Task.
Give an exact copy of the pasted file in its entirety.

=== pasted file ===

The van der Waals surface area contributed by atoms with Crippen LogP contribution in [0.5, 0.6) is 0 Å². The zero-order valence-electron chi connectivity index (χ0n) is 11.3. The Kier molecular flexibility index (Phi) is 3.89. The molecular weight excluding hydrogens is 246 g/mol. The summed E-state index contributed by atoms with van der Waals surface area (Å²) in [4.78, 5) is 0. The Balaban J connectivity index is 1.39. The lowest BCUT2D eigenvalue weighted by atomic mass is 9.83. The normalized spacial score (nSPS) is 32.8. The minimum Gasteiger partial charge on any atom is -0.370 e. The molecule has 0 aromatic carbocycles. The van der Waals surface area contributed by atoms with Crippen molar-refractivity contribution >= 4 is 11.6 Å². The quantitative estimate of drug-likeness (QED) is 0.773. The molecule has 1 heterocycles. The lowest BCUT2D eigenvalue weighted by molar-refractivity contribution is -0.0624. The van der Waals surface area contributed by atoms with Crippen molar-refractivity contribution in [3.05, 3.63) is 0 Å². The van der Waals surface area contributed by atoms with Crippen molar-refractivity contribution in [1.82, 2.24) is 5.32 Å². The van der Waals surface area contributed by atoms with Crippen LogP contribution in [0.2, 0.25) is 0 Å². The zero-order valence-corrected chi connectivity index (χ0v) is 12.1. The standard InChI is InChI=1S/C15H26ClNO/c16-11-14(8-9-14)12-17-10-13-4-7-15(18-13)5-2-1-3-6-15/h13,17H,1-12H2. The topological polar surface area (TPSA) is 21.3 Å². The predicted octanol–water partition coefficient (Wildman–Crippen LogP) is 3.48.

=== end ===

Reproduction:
The van der Waals surface area contributed by atoms with Crippen LogP contribution in [0.5, 0.6) is 0 Å². The zero-order valence-electron chi connectivity index (χ0n) is 11.3. The Kier molecular flexibility index (Phi) is 3.89. The molecular weight excluding hydrogens is 246 g/mol. The summed E-state index contributed by atoms with van der Waals surface area (Å²) in [4.78, 5) is 0. The Balaban J connectivity index is 1.39. The lowest BCUT2D eigenvalue weighted by atomic mass is 9.83. The normalized spacial score (nSPS) is 32.8. The minimum Gasteiger partial charge on any atom is -0.370 e. The molecule has 0 aromatic carbocycles. The van der Waals surface area contributed by atoms with Crippen molar-refractivity contribution >= 4 is 11.6 Å². The quantitative estimate of drug-likeness (QED) is 0.773. The molecule has 1 heterocycles. The lowest BCUT2D eigenvalue weighted by molar-refractivity contribution is -0.0624. The van der Waals surface area contributed by atoms with Crippen molar-refractivity contribution in [3.05, 3.63) is 0 Å². The van der Waals surface area contributed by atoms with Crippen molar-refractivity contribution in [1.82, 2.24) is 5.32 Å². The van der Waals surface area contributed by atoms with Crippen LogP contribution in [0.2, 0.25) is 0 Å². The zero-order valence-corrected chi connectivity index (χ0v) is 12.1. The standard InChI is InChI=1S/C15H26ClNO/c16-11-14(8-9-14)12-17-10-13-4-7-15(18-13)5-2-1-3-6-15/h13,17H,1-12H2. The topological polar surface area (TPSA) is 21.3 Å². The predicted octanol–water partition coefficient (Wildman–Crippen LogP) is 3.48.